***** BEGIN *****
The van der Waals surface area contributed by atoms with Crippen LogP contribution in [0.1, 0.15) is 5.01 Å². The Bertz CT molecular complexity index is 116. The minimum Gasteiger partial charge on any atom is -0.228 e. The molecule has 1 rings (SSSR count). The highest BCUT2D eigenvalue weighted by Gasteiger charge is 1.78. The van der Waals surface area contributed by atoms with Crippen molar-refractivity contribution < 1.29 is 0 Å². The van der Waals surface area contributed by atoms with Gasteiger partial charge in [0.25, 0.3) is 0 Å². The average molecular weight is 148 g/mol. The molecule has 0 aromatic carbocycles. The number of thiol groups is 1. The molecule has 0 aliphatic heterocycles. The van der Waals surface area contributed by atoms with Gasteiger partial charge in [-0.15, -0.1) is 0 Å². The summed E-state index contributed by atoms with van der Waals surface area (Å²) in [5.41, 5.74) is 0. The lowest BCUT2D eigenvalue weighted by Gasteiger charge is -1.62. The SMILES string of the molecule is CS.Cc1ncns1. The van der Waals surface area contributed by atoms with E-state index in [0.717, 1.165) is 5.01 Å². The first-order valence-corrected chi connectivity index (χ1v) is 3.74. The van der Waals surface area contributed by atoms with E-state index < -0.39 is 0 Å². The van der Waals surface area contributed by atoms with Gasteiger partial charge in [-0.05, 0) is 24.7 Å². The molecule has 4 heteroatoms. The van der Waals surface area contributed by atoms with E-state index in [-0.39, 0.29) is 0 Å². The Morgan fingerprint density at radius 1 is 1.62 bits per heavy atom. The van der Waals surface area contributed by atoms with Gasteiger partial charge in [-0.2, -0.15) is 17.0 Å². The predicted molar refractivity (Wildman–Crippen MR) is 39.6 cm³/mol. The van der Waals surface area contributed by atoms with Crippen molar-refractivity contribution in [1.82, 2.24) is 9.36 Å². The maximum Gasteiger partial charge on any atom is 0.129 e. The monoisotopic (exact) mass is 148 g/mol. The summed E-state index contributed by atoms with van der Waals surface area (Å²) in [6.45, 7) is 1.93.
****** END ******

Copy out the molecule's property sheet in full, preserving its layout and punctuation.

The van der Waals surface area contributed by atoms with Crippen LogP contribution in [0.1, 0.15) is 5.01 Å². The Bertz CT molecular complexity index is 116. The minimum Gasteiger partial charge on any atom is -0.228 e. The molecule has 1 rings (SSSR count). The highest BCUT2D eigenvalue weighted by Gasteiger charge is 1.78. The van der Waals surface area contributed by atoms with Crippen molar-refractivity contribution < 1.29 is 0 Å². The van der Waals surface area contributed by atoms with Gasteiger partial charge in [0.25, 0.3) is 0 Å². The average molecular weight is 148 g/mol. The molecule has 0 aromatic carbocycles. The number of thiol groups is 1. The molecule has 0 aliphatic heterocycles. The van der Waals surface area contributed by atoms with Gasteiger partial charge in [-0.15, -0.1) is 0 Å². The summed E-state index contributed by atoms with van der Waals surface area (Å²) in [5.41, 5.74) is 0. The lowest BCUT2D eigenvalue weighted by Gasteiger charge is -1.62. The SMILES string of the molecule is CS.Cc1ncns1. The van der Waals surface area contributed by atoms with E-state index in [0.717, 1.165) is 5.01 Å². The first-order valence-corrected chi connectivity index (χ1v) is 3.74. The van der Waals surface area contributed by atoms with E-state index < -0.39 is 0 Å². The van der Waals surface area contributed by atoms with Gasteiger partial charge in [-0.05, 0) is 24.7 Å². The molecule has 4 heteroatoms. The van der Waals surface area contributed by atoms with E-state index in [-0.39, 0.29) is 0 Å². The Morgan fingerprint density at radius 1 is 1.62 bits per heavy atom. The van der Waals surface area contributed by atoms with Gasteiger partial charge in [-0.2, -0.15) is 17.0 Å². The predicted molar refractivity (Wildman–Crippen MR) is 39.6 cm³/mol. The van der Waals surface area contributed by atoms with Crippen molar-refractivity contribution in [1.82, 2.24) is 9.36 Å². The maximum Gasteiger partial charge on any atom is 0.129 e. The monoisotopic (exact) mass is 148 g/mol. The summed E-state index contributed by atoms with van der Waals surface area (Å²) in [6.45, 7) is 1.93.